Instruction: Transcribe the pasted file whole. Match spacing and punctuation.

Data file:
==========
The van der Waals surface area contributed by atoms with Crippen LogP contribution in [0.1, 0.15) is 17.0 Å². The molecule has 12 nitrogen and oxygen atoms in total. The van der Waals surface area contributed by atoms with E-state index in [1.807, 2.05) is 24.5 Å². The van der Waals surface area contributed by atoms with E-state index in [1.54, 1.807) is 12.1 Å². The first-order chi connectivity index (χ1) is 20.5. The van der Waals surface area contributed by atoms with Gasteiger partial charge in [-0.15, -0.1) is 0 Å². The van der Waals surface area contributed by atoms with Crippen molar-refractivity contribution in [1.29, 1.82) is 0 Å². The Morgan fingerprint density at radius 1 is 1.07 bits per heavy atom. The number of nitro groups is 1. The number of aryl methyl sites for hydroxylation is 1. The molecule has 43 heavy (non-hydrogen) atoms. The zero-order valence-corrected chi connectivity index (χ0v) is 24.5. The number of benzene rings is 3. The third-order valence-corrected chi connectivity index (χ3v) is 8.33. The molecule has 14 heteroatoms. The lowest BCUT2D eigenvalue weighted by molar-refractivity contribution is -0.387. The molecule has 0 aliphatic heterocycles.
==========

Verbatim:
The van der Waals surface area contributed by atoms with Crippen LogP contribution in [0.1, 0.15) is 17.0 Å². The molecule has 12 nitrogen and oxygen atoms in total. The van der Waals surface area contributed by atoms with E-state index in [1.807, 2.05) is 24.5 Å². The van der Waals surface area contributed by atoms with E-state index in [1.54, 1.807) is 12.1 Å². The first-order chi connectivity index (χ1) is 20.5. The van der Waals surface area contributed by atoms with Gasteiger partial charge in [-0.15, -0.1) is 0 Å². The van der Waals surface area contributed by atoms with Crippen molar-refractivity contribution in [1.29, 1.82) is 0 Å². The Morgan fingerprint density at radius 1 is 1.07 bits per heavy atom. The number of nitro groups is 1. The number of aryl methyl sites for hydroxylation is 1. The molecule has 43 heavy (non-hydrogen) atoms. The zero-order valence-corrected chi connectivity index (χ0v) is 24.5. The number of benzene rings is 3. The third-order valence-corrected chi connectivity index (χ3v) is 8.33. The molecule has 14 heteroatoms. The lowest BCUT2D eigenvalue weighted by molar-refractivity contribution is -0.387. The molecule has 0 aliphatic heterocycles.